University of Vermont

Logan Williams

Mechanical engineering major, Burton Snowboards intern

Logan Williams

Burton Snowboard's formidable R&D operation -- "pretty much the ultimate prototyping facility for our industry in the world," according to company founder and CEO Jake Burton -- is located on the outskirts of Burlington in a cavernous warehouse next to the company's headquarters. Inside is a collection of custom built machines and rapid prototyping equipment that can crank out an experimental new snowboard in a day or a binding in a few hours.

This hotbed of product innovation is where Logan Williams, a mechanical engineering major from Vergennes, Vermont, spent last summer working and learning through an internship. With the guidance of Jeff Burga, a Burton engineer, Williams designed a machine that will test the ability of a new generation of snowboard bindings to endure all manner of simulated crashes. 

Logan Williams says his Burton Snowboards experience was a critical complement to his UVM coursework.

Williams landed his internship thanks in part to a new partnership between UVM’s College of Engineering and Mathematical Sciences (CEMS) and Vermont HITEC, a workforce development company with deep ties to Vermont employers, that placed engineering and math students in summer internships around the state.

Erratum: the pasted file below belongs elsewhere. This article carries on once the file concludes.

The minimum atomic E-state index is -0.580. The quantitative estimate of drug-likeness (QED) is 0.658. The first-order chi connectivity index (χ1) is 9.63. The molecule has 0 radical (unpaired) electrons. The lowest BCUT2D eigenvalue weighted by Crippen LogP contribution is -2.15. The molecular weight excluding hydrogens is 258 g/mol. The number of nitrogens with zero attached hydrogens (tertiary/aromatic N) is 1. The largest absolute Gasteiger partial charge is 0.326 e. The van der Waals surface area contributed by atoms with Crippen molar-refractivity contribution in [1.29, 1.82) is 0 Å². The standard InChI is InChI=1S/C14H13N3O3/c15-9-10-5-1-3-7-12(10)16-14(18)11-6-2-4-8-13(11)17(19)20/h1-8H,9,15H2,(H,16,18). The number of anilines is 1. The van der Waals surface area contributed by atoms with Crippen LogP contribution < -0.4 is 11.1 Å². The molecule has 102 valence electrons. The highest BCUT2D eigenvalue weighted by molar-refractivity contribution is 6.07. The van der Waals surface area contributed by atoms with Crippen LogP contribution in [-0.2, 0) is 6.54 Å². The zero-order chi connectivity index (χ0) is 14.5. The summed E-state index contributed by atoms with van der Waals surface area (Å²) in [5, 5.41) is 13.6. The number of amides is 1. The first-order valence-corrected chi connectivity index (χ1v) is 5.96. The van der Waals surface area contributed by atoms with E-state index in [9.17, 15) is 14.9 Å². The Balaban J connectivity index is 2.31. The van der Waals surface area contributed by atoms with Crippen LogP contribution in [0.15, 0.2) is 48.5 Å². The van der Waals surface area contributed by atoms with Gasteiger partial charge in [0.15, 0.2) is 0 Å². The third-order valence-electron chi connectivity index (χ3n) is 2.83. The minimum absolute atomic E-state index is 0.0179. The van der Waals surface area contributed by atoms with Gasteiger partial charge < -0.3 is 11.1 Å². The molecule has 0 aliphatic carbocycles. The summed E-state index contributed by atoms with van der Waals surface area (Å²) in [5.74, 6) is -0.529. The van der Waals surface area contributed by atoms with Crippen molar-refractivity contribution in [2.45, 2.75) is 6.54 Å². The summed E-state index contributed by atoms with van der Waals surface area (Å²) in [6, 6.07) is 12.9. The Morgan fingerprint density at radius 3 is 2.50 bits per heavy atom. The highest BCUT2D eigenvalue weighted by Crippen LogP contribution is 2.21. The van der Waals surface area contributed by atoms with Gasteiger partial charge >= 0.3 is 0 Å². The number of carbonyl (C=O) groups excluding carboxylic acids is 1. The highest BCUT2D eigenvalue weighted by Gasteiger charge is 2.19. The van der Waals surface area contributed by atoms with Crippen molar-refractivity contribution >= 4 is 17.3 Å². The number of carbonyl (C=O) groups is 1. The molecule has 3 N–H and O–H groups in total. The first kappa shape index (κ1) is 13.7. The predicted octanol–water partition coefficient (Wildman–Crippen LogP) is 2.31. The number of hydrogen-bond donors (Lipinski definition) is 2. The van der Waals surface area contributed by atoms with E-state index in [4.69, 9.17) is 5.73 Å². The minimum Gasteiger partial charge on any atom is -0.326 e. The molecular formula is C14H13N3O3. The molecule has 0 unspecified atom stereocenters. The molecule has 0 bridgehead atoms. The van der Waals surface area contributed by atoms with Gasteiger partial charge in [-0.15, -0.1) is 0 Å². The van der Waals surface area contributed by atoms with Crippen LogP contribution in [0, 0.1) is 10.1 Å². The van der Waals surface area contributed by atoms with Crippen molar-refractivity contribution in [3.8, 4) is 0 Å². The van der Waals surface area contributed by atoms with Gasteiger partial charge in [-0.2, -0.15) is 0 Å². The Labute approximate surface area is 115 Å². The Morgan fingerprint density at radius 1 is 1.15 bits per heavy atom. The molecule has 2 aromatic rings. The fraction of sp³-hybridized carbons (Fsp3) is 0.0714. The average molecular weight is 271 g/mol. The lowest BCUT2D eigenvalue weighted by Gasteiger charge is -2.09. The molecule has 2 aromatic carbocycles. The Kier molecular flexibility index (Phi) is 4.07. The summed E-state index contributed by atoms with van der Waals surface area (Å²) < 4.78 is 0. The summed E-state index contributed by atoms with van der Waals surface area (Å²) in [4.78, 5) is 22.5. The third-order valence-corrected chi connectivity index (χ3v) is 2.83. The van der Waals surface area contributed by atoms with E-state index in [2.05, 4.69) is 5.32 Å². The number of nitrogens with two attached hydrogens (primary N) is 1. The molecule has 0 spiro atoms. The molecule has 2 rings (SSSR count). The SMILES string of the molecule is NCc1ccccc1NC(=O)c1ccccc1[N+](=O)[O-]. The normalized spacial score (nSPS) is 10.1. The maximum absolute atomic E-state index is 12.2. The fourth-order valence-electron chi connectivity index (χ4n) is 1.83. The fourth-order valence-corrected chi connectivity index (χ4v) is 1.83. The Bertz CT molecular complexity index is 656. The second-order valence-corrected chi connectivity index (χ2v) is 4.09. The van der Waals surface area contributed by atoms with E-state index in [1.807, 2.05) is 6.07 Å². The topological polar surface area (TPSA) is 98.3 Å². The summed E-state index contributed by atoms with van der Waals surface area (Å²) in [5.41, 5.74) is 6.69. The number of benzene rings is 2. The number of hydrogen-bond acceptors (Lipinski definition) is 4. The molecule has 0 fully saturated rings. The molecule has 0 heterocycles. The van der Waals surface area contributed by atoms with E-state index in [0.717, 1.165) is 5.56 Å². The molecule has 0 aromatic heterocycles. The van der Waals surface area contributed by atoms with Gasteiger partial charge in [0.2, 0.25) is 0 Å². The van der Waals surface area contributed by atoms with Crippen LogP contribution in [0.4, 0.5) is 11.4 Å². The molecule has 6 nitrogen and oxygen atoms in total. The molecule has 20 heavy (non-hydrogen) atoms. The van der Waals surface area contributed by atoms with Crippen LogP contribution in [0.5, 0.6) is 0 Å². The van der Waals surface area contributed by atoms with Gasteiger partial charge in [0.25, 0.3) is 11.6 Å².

He’s one of a bumper crop of UVM students with challenging internship positions last summer, the product of a new effort to expand and consolidate the university’s many internship initiatives, a plan laid out by UVM colleagues including UVM President Tom Sullivan.

The investment in deepening the well of internship opportunities is critical to students’ success after graduation. Internships and employment during college are the top traits employers consider in evaluating recent graduates for a position, eclipsing GPA and major, according to a survey conducted last year by the Chronicle of Higher Education and Marketplace, the public radio program.

For his part, student Logan Williams says his Burton Snowboards experience was a critical complement to his UVM coursework. “Here, I’m learning how to run a business and getting to work on all these awesome projects,” he says.